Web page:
Canada’s Minister of Sport announces new measures to protect athletes from mistreatment and abuse

Federal Sports Minister Pascale St-Onge, seen earlier this month, outlined a number of efforts to put in place a framework that will make the sport safer for all participants in Canada during an announcement at Montreal Sunday. (The Canadian Press – image credit)

In an effort to combat what Canada’s Minister of Sports has called a safe sport crisis in the country, Federal Sports Minister Pascale St-Onge announced a number of new measures on Sunday morning aimed at holding sports organizations accountable across the country. the country, with the ultimate goal of protecting athletes from mistreatment and abuse.

During the announcement in Montreal, St-Onge outlined a number of efforts to put in place a framework that will make the sport safer for all participants in Canada.

Beginning in April 2023, Sport Canada will amend contribution agreements with sport organizations that meet the new eligibility requirements of Sport Canada’s funding framework.

There will be improved checks and balances and increased accountability in place that will have a direct impact on sport organizations and their funding – sport organizations receiving federal funding will be required to meet specific governance, accountability and safe sport standards.

The new requirements and standards will be developed by Sport Canada over the coming months.

“We can’t change everything in a few weeks, but I wanted to give a public follow-up to our discussions and some ongoing work,” St-Onge said.

“It’s important to keep that dialogue going and to be able to tell athletes, families, organizations and their staff that the community is actively working to find solutions. From the discussions I’ve had, it’s clear that there is a shared desire to improve.”

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A new committee will be created to advise the Minister on matters relating to safety in sport in Canada. St-Onge says athletes will have a strong voice at the table, which reinforces his commitment to having athletes step into leadership roles. Athlete-centred coaching resources will also be created to ensure athletes are aware of their rights, including the services and supports available to them.

St-Onge also says she will continue to work with provincial and territorial sport ministers to better align safe sport frameworks at all levels across the country.

This all follows emergency roundtables held by the minister in late March to discuss needed changes to the sport framework in Canada. Over the past few months, gymnastics, boxing, bobsleigh and skeleton athletes have written letters to Sport Canada, asking for independent investigations into their organizations.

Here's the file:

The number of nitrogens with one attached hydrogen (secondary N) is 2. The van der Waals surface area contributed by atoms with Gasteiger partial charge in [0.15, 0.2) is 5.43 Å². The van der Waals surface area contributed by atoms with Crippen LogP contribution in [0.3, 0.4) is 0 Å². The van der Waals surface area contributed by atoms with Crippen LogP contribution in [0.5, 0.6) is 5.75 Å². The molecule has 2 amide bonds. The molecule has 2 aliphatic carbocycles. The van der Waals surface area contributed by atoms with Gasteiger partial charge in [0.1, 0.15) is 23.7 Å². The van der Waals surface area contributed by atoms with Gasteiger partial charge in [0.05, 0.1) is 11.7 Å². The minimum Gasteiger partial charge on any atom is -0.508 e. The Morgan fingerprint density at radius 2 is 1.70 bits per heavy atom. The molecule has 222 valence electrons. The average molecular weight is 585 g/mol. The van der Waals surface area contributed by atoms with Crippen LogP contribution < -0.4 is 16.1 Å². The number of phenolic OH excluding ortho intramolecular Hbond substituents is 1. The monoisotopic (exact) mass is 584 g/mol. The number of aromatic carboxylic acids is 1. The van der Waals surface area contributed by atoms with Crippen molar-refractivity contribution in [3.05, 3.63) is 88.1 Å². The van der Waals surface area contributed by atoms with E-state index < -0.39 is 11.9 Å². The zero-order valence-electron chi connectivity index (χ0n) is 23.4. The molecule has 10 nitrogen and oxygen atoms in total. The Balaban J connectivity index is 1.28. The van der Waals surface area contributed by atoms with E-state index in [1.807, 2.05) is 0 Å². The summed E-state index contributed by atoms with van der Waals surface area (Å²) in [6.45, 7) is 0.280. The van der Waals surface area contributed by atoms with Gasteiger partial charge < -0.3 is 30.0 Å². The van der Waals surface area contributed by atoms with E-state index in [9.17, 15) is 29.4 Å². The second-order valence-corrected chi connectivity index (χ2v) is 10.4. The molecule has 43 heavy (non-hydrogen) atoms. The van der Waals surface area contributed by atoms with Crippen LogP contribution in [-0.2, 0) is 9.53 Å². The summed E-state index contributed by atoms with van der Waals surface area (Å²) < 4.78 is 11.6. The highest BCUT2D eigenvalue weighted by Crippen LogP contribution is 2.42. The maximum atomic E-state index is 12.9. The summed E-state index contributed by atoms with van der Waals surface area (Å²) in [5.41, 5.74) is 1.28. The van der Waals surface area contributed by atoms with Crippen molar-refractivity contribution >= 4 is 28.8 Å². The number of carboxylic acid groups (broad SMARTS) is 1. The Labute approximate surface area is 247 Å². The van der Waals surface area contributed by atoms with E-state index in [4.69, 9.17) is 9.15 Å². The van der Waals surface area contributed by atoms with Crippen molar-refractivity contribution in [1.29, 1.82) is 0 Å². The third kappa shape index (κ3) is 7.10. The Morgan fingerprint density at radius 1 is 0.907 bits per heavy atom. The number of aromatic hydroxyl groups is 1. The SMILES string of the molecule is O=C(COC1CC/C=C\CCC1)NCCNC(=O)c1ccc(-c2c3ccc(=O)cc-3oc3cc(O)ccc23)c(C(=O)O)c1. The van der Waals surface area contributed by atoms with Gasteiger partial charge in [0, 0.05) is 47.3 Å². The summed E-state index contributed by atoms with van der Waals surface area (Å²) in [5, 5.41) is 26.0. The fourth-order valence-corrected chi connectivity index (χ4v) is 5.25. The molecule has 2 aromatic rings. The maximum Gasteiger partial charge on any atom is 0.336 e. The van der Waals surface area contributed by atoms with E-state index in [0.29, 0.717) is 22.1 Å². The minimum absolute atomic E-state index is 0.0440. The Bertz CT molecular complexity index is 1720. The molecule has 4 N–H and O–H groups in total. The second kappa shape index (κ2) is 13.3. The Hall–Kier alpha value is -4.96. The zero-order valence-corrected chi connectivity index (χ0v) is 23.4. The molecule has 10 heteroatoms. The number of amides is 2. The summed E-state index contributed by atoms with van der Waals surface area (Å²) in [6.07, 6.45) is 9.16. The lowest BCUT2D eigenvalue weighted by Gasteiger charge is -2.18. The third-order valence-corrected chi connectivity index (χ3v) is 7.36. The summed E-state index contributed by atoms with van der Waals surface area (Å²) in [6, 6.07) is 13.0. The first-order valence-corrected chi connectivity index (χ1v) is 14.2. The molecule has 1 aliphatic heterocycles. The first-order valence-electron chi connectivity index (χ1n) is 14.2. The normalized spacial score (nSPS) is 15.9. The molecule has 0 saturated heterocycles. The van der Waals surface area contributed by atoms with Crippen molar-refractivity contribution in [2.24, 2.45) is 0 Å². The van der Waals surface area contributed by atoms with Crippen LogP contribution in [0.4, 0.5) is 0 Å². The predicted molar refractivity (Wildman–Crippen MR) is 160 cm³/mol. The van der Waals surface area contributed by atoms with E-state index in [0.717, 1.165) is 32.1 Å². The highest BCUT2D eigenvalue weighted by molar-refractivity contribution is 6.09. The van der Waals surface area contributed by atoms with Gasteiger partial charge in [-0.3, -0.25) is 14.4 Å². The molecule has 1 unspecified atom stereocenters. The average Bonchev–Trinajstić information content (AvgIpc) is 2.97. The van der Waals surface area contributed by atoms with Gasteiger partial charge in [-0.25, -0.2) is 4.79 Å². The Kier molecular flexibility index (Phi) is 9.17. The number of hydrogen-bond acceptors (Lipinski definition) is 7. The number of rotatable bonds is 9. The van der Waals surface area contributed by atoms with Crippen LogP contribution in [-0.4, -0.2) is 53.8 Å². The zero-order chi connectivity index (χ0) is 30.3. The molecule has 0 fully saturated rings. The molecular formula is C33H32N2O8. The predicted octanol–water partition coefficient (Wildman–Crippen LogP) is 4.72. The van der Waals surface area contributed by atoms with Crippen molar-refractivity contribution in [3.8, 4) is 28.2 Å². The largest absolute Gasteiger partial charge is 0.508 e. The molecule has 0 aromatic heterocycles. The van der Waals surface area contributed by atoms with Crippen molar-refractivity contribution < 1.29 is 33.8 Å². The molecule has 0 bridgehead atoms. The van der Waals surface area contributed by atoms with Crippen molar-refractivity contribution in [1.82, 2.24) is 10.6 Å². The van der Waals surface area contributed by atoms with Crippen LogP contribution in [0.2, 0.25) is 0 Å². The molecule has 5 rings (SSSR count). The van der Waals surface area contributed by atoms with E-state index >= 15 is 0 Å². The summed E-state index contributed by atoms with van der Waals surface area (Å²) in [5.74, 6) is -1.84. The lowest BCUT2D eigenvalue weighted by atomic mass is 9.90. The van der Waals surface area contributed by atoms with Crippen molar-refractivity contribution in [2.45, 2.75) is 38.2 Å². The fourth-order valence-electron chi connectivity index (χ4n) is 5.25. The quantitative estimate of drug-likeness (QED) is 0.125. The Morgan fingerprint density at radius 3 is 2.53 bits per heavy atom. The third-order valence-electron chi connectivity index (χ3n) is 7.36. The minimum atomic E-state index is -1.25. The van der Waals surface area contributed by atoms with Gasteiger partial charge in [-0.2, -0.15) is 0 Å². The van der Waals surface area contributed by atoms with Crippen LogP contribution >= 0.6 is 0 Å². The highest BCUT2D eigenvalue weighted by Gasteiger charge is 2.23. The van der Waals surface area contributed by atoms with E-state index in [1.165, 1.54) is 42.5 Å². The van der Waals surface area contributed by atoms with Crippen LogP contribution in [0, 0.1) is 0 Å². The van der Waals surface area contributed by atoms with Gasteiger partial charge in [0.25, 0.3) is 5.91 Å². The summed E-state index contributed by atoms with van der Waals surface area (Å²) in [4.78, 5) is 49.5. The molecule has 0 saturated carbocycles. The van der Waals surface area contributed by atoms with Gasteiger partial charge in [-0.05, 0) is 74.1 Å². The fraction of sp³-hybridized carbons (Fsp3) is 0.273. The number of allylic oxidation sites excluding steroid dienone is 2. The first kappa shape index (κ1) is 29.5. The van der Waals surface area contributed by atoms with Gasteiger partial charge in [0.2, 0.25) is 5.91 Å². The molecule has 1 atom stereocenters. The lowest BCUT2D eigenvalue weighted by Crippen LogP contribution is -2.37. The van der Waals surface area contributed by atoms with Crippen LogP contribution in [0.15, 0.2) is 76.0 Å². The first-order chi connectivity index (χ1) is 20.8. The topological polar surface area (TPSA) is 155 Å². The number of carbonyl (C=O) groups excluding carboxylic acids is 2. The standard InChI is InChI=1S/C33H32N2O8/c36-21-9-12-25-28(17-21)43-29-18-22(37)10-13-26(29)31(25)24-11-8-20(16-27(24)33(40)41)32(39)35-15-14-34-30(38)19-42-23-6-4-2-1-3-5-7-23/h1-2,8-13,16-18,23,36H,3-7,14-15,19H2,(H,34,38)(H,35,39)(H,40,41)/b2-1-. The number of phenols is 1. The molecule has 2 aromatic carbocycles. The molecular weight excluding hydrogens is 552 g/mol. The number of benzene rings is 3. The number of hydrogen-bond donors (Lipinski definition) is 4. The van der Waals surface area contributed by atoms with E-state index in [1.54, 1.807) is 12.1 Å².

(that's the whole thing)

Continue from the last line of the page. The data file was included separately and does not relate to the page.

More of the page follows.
St-Onge says a number of observations have “clearly” emerged from their consultation over the past two months, including improved accountability of sports organizations, better governance practices within organizations and the increased representation of athletes in the sport system.

“Today’s measures are only part of the solution and they build on the work already done. We want a sport system where the well-being of athletes is just as important as their performance,” said declared St-Onge.

“We want a system that works for and with the athletes. We want everyone to regain confidence in the system and the joy that sport brings to our lives.”

As part of the new measures announced, St-Onge said Canada’s Sport Integrity Commissioner, Sarah-Eve Pelletier, will launch Phase 1 of her work beginning June 20. A budget of $16 million over three years has been proposed, with the intention of providing a safe and independent venue for victims and witnesses of abuse to report incidents.

St-Onge says the creation of the Office of the Sports Integrity Commissioner (OSIC) is an important step in challenging the “culture of silence” and providing athletes with a reliable way to report abuse and mistreatment.

COC makes $10 million investment

Meanwhile, a day earlier, the Canadian Olympic Committee announced a $10 million investment in safe sport initiatives.

COC CEO David Shoemaker said in a statement that athletes and sports leaders believe the current situation is untenable.

“We all want a safe and accessible system that also produces results on the global stage. To achieve this, we must work collaboratively to find and implement solutions,” Shoemaker said.

The COC says it will continue to work with athlete representatives, national sport organization leaders, Sport Canada, the Coaching Association of Canada, the Office of the Sport Integrity Commissioner and others to identify areas of investment, which may include prevention, education and governance. .

COC officials say the funding will also continue the work they have already done in areas such as increased mental health support for athletes and staff, support for governance changes and increased representation. athletes, and finding ways to make a difference at the local level.

The announcement was made during a three-day annual session held by the COC, bringing together its officers, board of directors and leaders of national sports organizations. Throughout the session, a series of safe sport conversations took place.

“This is an important announcement from the COC and an encouraging step in the right direction for the entire Canadian sport system,” said Rosie MacLennan, two-time Olympic champion and chair of the COC’s Athletes’ Commission.

“For athletes to perform at their best, we need a system that is safe, fair and that puts the mental and physical health of athletes at the centre. This new funding and commitment to working with the athlete community will help make that a priority.”

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